On the flip side, Ferber’s tone is such that we felt if we picked up our baby at all when she cries, we failed. If we even touched her, we ruined all the hard work we did, and we must start from square one. Parenting is hard enough as it is. Why should we feel like failures when we’re doing something as natural as comforting our child?

“The Sleepeasy Solution” offered solid middle ground. Its approach is easy, open and non-judgmental. The authors, Jennifer Waldburger and Jill Spivack, share a precise method while empowering parents to make choices that are right for their family.

At six-and-a-half months, Waldburger and Spivak made us feel like we could revisit the “cry it out” approach. If we heard Winnie crying but she wasn’t bawling-her-eyes-out-real-tears-crying, we might let her go a little while. If Win screamed bloody murder and couldn’t catch her breath, we felt like we could pick her up without ruining the work we’d done.

Within a week, Winifred was sleeping 11-12 hours through the night. By the time we took another trip to visit family in Illinois, Win’s naps were lengthening, and low and behold, one day, when I put her down for her nap, she nestled her head against my shoulder and I was able to put her down for her nap while she was tired but awake.

And she napped for two hours straight.

MONTHS 6-8, or “We Can Actually Get Work Done”

Since our visit to Illinois, we’ve been on a regular routine. Winifred’s third nap shortened and then disappeared completely. Now, she usually takes a 90 minute to two-hour nap in the morning, and the afternoon is anywhere from 45 to 90 minutes. At night, we start our routine around 5:45pm, Winnie’s asleep by 7:00pm, and she wakes between 6:00-7:30am the following day. This is amazing for us since both Christy and I work from home. We don’t have to tag team as much because we can work when Win sleeps.

Of course, there are frustrating shifts in schedule. Last week, Winnie had a double whammy: She was teething and she got a cold that lasted a week. Sleep regression reared its ugly head, and Win woke at 3:00am, 4:10am, and 5:00am. Naps have been all over the place. And other recent travels over-stimulated her to the point that she didn’t want to go to sleep at night. But now we’re home again, and Winnie seems to be settling back in.

Routine. The stuff baby dreams are made of.

Winifred, 8.5 months

Winifred, 8.5 months

YOUR BABY, or “Do What Works for Your Family”

When Christy was pregnant, I had a friend talk to us about sleep training, and then he gave me a piece of advice: “Do what works for your family.”

It’s the best advice I’ve received since becoming a father. There are tons of books and articles online about sleep training, but you have to figure out what works for your family. If you can’t stand hearing your baby cry, go ahead and pick her up. If you’re losing sleep because your baby can’t soothe herself in the middle of the night or you can’t put her down awake, maybe consider cry it out. I had friends who co-slept with their daughter until she was five years old. That’s what worked for their family until it didn’t. Now, their daughter sleeps in her own bed.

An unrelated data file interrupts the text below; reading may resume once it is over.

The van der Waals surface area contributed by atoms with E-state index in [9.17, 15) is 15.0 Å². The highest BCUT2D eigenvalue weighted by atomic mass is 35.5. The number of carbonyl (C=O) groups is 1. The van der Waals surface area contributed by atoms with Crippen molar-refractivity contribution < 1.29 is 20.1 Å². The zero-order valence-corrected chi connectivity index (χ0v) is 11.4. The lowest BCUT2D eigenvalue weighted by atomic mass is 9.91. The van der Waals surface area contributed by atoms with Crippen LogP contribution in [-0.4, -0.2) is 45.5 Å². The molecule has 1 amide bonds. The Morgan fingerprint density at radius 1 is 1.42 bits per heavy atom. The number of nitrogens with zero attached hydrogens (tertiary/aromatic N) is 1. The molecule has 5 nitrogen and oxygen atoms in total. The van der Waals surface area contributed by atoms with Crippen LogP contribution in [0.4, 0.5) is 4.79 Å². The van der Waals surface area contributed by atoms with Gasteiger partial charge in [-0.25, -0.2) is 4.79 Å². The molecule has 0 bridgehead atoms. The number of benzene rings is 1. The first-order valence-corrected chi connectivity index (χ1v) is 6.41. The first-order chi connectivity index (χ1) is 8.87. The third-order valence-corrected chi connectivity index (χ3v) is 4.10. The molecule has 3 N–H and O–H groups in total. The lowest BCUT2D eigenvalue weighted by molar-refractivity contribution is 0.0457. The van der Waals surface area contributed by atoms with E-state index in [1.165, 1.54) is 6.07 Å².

Or maybe you’re like our family, and you cherry pick bits from books to fashion a plan that works for your child. Babies are humans, and not every technique is going to jive with your little human’s personality. So do what fits her. And when it stops feeling right, try something new.

Listen, love, and do what intuitively feels right. That’s all we can do.


Special thanks to my stellar wife Christy for helping me remember some of the more murky moments we drudged through together. Here’s to seeing the future with clearer eyes.

praise christy

For our wedding, I prepared a little surprise for my wife and gathered all her friends for a flash mob. The video’s all family shot (special thanks to Josh Crowley & Joanna Carter) and final photo by Pat Furey.

I’ve cobbled it together. But you get the idea.

Much love to my lovely wife, Christy. I hafta praise you.


Today, I’m remembering my grandparents. My paternal grandmother, Helen Maude (Walker Carter) Hoffman passed away last night at the age of 95 after battling dementia for over five years. Her passing just happened to fall on the birthday of my maternal grandfather, Delbert W. Lacy, who passed away ten years ago. I never knew my paternal grandfather, Edgar Carter. He died before I was born. Vera L. (Morrell) Lacywas the first of my grandparents to pass during my lifetime, and she did so after a long physical struggle, too.

Right now, I’m reading The Selfish Gene, by Richard Dawkins, and the current chapter I’m on breaks down how “connected” we are to relatives based on our genetic make up and our connectivity. The equation of my “relatedness” to my grandparents is 1 x (1/2)2 = 1/4. I have a 1/4 of each one of my grandparents as part of my genetic make up. Put all four of my grandparents together, and I am a sum of those people. Part of their genetic make up continues to survive in me. On a scientific level, it’s fun to know my grandparents passed on their physical traits to me. I’ve got my grandpa Lacy’s nose, my grandpa Carter’s eyes, my grandma Lacy’s lips, and my grandma Carter’s body type.